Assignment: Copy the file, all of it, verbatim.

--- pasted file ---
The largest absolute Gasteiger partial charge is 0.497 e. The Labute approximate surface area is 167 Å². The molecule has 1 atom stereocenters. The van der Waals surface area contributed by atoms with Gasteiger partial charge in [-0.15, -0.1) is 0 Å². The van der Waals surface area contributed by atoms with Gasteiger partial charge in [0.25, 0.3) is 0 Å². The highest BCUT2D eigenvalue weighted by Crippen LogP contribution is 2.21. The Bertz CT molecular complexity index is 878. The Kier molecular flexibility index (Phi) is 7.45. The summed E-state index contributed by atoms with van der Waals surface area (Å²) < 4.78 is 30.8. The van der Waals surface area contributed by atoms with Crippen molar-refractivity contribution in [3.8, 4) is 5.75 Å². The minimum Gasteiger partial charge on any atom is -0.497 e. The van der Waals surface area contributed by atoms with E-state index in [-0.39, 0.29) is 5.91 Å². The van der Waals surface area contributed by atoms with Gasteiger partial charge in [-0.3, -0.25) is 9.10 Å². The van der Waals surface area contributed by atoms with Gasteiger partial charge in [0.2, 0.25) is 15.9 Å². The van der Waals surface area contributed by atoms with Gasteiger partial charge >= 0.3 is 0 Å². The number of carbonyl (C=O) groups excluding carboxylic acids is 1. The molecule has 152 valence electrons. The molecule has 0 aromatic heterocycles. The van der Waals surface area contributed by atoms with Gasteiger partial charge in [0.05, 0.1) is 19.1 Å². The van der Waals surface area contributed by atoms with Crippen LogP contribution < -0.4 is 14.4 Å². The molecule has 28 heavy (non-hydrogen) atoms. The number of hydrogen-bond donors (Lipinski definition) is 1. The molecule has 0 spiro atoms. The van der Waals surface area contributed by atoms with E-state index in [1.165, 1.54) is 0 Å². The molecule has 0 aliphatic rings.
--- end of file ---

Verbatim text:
The largest absolute Gasteiger partial charge is 0.497 e. The Labute approximate surface area is 167 Å². The molecule has 1 atom stereocenters. The van der Waals surface area contributed by atoms with Gasteiger partial charge in [-0.15, -0.1) is 0 Å². The van der Waals surface area contributed by atoms with Gasteiger partial charge in [0.25, 0.3) is 0 Å². The highest BCUT2D eigenvalue weighted by Crippen LogP contribution is 2.21. The Bertz CT molecular complexity index is 878. The Kier molecular flexibility index (Phi) is 7.45. The summed E-state index contributed by atoms with van der Waals surface area (Å²) < 4.78 is 30.8. The van der Waals surface area contributed by atoms with Crippen molar-refractivity contribution in [3.8, 4) is 5.75 Å². The minimum Gasteiger partial charge on any atom is -0.497 e. The van der Waals surface area contributed by atoms with E-state index in [-0.39, 0.29) is 5.91 Å². The van der Waals surface area contributed by atoms with Gasteiger partial charge in [-0.3, -0.25) is 9.10 Å². The van der Waals surface area contributed by atoms with Gasteiger partial charge in [0.2, 0.25) is 15.9 Å². The van der Waals surface area contributed by atoms with Gasteiger partial charge >= 0.3 is 0 Å². The number of carbonyl (C=O) groups excluding carboxylic acids is 1. The molecule has 152 valence electrons. The molecule has 0 aromatic heterocycles. The van der Waals surface area contributed by atoms with Gasteiger partial charge in [0.05, 0.1) is 19.1 Å². The van der Waals surface area contributed by atoms with Crippen LogP contribution < -0.4 is 14.4 Å². The molecule has 28 heavy (non-hydrogen) atoms. The number of hydrogen-bond donors (Lipinski definition) is 1. The molecule has 0 spiro atoms. The van der Waals surface area contributed by atoms with E-state index in [1.165, 1.54) is 0 Å². The molecule has 0 aliphatic rings.